I believe the spring and summer of 2020 has the potential to have some big impacts on the world of Outdoor Learning; more than the many lost learning opportunities and challenging economic and social impacts. The really significant interruptions to routine and established practice experienced by most of us, have forced a time of reflection and raised questions about the role and value of purposeful and planned time in the outdoors.
Formal surveys, many online forums and a wealth of conversations with clients and colleagues have painted a pretty clear picture of Outdoor Learning across the UK. This picture shows dedicated professionals grappling with health-based constraints, loss of access to learners and beneficiaries, and the requirement for them to re-design and re-articulate their service offer. In addition, the UK-wide picture is varied. The pandemic has revealed the extent to which Outdoor Learning professionals are truly understood and valued by different governments and education, natural environment and health institutions across the UK. Regardless of this very mixed picture, I suggest the need for exercise extends beyond the recommended physical activity. It is likely that the pandemic will result in long-term changes that provide both opportunities and challenges for Outdoor Learning. If what you do is to be better understood and valued, now is the time to examine and exercise that reflective muscle.
When was the last time you developed new Outdoor Learning-related knowledge and incorporated it into your practice? How do you go about refining your knowledge and developing your skilful use of that understanding?
I have gained some insight into and been reminded of some of the key features of my own professional development during the past few months of turmoil:
- - I know only what I can remember at any given point.
- - I remember more when I am engaged and motivated by the issue at hand.
- - My skilful use of that knowledge requires repeated practice: thatincludes being imaginative.
- - Failure, curiosity and objectivity enable development.
In a time when the economic, social and personal challenges threaten to create a completely new world, I find it is helpful to remind myself of these most valuable features of my capacity to change.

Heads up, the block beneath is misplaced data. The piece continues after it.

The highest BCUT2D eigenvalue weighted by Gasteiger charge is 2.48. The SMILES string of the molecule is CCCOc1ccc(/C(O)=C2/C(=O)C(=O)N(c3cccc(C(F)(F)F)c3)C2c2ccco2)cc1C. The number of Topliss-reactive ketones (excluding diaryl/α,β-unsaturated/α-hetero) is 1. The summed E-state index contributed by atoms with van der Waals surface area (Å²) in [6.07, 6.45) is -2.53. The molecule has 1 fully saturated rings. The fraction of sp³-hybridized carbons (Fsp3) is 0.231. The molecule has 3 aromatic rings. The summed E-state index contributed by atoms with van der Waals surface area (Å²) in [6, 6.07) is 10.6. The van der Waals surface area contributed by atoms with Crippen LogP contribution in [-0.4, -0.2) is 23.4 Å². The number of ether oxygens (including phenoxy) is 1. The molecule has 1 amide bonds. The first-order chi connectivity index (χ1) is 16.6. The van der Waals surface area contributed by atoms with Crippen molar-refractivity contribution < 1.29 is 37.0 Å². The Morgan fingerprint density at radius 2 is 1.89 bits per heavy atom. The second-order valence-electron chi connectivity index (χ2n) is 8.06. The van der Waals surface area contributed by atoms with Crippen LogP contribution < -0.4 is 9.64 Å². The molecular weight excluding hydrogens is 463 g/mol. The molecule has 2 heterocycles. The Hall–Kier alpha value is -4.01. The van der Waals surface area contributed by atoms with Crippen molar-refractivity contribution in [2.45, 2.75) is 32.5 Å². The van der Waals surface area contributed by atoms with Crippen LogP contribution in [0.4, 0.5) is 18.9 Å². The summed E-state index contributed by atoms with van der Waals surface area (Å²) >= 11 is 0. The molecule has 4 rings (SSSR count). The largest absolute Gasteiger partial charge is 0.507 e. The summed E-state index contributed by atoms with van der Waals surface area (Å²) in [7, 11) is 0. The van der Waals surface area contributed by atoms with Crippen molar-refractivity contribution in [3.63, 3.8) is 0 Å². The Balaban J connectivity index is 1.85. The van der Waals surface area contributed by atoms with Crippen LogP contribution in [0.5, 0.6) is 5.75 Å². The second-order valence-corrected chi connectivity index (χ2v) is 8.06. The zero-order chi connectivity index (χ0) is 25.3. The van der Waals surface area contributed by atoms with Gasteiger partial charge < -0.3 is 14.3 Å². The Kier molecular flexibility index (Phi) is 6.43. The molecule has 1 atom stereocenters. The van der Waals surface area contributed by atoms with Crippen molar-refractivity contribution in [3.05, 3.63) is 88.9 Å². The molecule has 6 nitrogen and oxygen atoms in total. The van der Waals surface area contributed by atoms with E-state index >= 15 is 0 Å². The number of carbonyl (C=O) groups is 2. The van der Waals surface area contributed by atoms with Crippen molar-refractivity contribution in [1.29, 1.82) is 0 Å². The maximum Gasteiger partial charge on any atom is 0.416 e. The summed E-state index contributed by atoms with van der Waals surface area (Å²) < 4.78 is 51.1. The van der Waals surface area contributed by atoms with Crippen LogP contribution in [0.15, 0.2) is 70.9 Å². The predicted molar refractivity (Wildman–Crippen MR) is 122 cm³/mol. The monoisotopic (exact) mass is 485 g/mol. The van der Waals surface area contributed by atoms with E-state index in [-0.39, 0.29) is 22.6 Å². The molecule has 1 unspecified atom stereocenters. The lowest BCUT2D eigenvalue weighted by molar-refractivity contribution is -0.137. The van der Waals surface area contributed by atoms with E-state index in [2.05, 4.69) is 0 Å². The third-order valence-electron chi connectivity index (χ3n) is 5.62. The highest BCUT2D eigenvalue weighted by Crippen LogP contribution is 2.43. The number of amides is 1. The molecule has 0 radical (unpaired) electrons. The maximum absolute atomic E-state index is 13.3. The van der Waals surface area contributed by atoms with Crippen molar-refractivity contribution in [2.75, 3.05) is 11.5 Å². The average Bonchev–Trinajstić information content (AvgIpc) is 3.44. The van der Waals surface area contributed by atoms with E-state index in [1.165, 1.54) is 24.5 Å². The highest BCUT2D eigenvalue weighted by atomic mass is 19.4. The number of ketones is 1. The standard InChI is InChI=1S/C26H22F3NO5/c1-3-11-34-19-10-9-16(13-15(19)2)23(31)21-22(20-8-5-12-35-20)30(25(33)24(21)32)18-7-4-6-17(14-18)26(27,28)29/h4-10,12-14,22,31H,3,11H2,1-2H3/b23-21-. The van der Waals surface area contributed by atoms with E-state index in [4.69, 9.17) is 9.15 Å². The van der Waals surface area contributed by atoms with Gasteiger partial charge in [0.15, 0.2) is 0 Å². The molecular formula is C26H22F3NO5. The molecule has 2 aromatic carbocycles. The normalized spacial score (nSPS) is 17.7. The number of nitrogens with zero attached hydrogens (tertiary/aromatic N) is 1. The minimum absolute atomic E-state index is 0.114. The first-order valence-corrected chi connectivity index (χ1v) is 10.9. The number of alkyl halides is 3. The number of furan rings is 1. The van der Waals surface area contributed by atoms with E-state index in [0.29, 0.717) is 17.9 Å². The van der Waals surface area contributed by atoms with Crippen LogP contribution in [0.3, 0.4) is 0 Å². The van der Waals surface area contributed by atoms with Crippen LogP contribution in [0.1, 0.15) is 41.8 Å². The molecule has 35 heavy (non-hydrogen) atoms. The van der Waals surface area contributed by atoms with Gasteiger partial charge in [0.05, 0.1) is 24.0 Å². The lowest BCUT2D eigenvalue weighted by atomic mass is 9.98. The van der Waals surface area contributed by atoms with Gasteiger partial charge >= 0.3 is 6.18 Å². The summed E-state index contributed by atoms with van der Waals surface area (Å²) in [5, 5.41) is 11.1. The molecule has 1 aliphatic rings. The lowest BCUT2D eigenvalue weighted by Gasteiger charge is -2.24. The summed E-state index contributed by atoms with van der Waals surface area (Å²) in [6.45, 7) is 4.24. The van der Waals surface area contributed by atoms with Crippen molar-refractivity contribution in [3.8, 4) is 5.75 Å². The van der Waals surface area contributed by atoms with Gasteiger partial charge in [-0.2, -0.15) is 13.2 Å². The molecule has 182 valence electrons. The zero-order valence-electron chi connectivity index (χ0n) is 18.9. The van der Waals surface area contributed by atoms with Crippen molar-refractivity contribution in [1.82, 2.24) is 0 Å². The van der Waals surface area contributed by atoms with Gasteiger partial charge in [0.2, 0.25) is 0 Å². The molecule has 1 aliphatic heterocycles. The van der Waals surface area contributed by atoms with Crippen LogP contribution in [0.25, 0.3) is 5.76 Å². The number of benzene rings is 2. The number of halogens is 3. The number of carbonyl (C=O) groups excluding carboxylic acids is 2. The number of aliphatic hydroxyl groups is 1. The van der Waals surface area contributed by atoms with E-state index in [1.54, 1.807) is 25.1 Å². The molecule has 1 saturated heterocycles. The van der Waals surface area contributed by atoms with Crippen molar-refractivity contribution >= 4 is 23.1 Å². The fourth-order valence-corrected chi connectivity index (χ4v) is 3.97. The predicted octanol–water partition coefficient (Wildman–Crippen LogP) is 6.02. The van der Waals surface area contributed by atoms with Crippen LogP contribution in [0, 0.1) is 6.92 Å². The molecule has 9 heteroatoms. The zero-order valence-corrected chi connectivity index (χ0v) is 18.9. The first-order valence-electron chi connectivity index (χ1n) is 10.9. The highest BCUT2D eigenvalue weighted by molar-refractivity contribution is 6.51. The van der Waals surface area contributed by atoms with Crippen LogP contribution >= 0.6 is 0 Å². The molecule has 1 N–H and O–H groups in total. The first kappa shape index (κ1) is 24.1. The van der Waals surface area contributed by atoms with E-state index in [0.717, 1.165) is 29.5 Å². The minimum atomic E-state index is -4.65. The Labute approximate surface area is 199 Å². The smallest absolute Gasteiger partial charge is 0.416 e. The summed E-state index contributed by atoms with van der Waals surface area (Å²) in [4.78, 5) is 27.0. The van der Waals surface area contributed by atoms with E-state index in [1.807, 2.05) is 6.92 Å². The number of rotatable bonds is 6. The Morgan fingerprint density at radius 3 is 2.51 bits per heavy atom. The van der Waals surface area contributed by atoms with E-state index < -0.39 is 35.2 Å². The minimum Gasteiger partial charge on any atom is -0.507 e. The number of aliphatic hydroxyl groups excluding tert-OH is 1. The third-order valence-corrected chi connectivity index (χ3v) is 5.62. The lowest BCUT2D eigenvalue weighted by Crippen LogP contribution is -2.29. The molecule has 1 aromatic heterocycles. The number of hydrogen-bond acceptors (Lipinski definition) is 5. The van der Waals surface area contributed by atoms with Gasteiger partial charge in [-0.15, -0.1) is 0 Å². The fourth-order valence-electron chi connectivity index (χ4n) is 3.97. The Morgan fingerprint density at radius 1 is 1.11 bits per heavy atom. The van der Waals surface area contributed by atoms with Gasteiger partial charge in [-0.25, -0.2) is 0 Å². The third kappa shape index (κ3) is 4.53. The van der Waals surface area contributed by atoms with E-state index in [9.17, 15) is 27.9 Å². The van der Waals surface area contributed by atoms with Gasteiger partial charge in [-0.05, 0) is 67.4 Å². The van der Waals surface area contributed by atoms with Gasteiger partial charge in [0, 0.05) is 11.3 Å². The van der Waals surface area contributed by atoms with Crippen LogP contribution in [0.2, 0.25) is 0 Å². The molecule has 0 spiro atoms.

I am personally encouraged by the progress being made by sector representatives in building a single organisation, UK Outdoors, to maximise the future credibility and impact of Outdoor Learning in our society. The recent launch of new Professional Recognition pathways is a significant part of this “bringing us all together” in the Outdoor Learning community.
At a time when engaging with the outdoors in a planned and purposeful way has never been more important, I’d like to encourage you to look closely at the Professional Recognition pathways.
This represents a conscious development in identifying the value of Outdoor Learning professionals through improving meaningful equivalency with others. It is a first step towards individual chartered recognition and applies to you whether you are delivering a specific Outdoor Learning model, or whether you manage an Outdoor Learning organisation or facility, or you are neck deep in research or sector workforce development.
The Professional Recognition process is also an important opportunity for you to be pro-active in a time when many of us have found ourselves reacting to rapidly changing constraints and challenges. I hope you create time to take that opportunity and encourage and support others to do likewise.
Learn more about the new Professional Recognition pathways and find details on how to apply: